a Executive - The plans under which these options were granted were replaced with the introduction of the Long-Term Incentive Plan in 2001. No executive options have been granted to the directors since 1998 and the terms set out below relate to options already granted that remain outstanding.
Subject to any performance condition being met, executive options become exercisable on the third anniversary of the date of grant and lapse if they remain unexercised at the tenth. Options granted prior to 1996 are not subject to performance conditions representing market best practice at that time.
The exercise of options granted since 1996 is subject to a real increase in the company's adjusted earnings per share over any three-year period prior to exercise. This measure of performance represented market best practice and was in accordance with institutional investors' guidelines for option plans of that period.
Real growth is measured against the UK Government's Index of Retail Prices (All Items).
Marjorie Scardino, David Bell, Peter Jovanovich and John Makinson hold options under this plan. Details of these awards are set out in table 5 and itemised as a.
b Worldwide save for shares - The acquisition of shares under the worldwide save for shares plan is not subject to the satisfaction of a performance target.
Dennis Stevenson, Marjorie Scardino, David Bell, Rona Fairhead and John Makinson hold options under this plan. Details of these holdings are set out in table 5 and itemised as b.
c Premium priced - The plan under which these options were granted was replaced with the introduction of the Long-Term Incentive Plan in 2001. No premium priced options have been granted to the directors since 1999 and the terms set out below relate to options already granted that remain outstanding.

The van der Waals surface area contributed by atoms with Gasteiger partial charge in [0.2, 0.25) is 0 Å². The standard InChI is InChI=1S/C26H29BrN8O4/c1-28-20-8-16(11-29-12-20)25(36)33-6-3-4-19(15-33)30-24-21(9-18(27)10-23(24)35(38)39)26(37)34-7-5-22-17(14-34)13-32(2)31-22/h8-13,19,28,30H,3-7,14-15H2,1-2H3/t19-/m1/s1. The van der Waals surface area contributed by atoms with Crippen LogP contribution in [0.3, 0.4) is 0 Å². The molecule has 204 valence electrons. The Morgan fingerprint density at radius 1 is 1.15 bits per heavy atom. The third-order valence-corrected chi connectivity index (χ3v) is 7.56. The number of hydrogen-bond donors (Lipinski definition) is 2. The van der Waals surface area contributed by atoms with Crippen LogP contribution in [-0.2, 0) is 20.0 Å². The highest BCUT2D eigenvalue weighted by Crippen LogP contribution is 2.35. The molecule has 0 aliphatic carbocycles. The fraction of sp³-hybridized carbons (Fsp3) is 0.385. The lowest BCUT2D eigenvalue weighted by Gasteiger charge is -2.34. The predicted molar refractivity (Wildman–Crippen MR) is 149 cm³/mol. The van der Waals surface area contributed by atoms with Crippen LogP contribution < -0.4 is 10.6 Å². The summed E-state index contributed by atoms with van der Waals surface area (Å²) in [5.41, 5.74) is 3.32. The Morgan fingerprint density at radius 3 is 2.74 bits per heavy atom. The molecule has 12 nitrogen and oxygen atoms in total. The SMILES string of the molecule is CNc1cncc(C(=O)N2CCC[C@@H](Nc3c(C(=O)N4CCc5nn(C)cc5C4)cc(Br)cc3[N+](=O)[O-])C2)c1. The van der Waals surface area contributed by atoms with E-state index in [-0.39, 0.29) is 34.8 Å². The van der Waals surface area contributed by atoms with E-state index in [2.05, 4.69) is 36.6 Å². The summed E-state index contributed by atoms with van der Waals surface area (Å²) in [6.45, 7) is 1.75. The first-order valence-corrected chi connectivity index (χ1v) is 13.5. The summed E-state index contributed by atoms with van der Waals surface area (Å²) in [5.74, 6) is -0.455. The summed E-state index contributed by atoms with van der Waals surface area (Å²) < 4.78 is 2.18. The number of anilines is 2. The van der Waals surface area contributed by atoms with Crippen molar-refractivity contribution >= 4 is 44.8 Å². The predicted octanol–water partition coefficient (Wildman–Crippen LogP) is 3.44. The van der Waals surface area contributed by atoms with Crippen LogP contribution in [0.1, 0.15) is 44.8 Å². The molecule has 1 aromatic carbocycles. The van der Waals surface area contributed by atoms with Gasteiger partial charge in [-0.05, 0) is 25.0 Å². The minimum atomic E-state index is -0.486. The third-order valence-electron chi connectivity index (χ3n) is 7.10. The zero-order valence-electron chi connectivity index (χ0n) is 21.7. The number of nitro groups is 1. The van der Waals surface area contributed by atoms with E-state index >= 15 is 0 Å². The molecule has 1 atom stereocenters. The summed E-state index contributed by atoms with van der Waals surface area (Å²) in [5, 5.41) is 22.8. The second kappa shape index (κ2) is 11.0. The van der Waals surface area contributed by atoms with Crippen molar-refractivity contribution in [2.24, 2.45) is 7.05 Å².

Subject to the performance conditions being met, Premium Priced Options (PPOs) become exercisable on the third anniversary of the date of grant and lapse if they remain unexercised at the tenth.
PPOs were granted in three tranches. For these to become exercisable, the Pearson share price has to stay above the option price for 20 consecutive days within three, five and seven years respectively. The share price targets for the three-and five-year tranches of PPOs granted in 1999 were met in 2000. In addition, for options to be exercisable, the company's adjusted earnings per share have to increase in real terms by at least 3% per annum over the three-year period prior to exercise. Real growth is measured against the UK Government's Index of Retail Prices (All Items). This target was met for the three-year period 2001 to 2004.
Marjorie Scardino, David Bell, Peter Jovanovich and John Makinson hold PPOs under this plan. Details of these awards are set out in table 5 and itemised as c.
d Long-term incentive - Options granted in 2001 were based on pre-grant earnings per share growth of 75% against a target of 16.6% over the period 1997 to 2000 and are not subject to further performance conditions on exercise.
Long-term incentive options granted on 9 May 2001 become exercisable in tranches on the first, second, third and fourth anniversary of the date of grant and lapse if they remain unexercised at the tenth. The fourth tranche lapses if any of the options in the first, second or third tranche are exercised prior to the fourth anniversary of the date of grant.
Long-term incentive options granted on 1 November 2001 become exercisable in tranches on the first, second and third anniversary of the date of grant and lapse if they remain unexercised at the tenth.
Details of the option grants under this plan for Marjorie Scardino, David Bell, Rona Fairhead, Peter Jovanovich and John Makinson are set out in table 5 itemised as d.
In addition, Marjorie Scardino and Peter Jovanovich both contribute US$1,000 per month (the maximum allowed) to the US employee stock purchase plan. The terms of this plan allow participants to make monthly contributions for one year and to acquire shares at the end of that period at a price that is the lower of the market price at the beginning or the end of the period, both less 15%.
Reuben Mark, Director
27 February 2005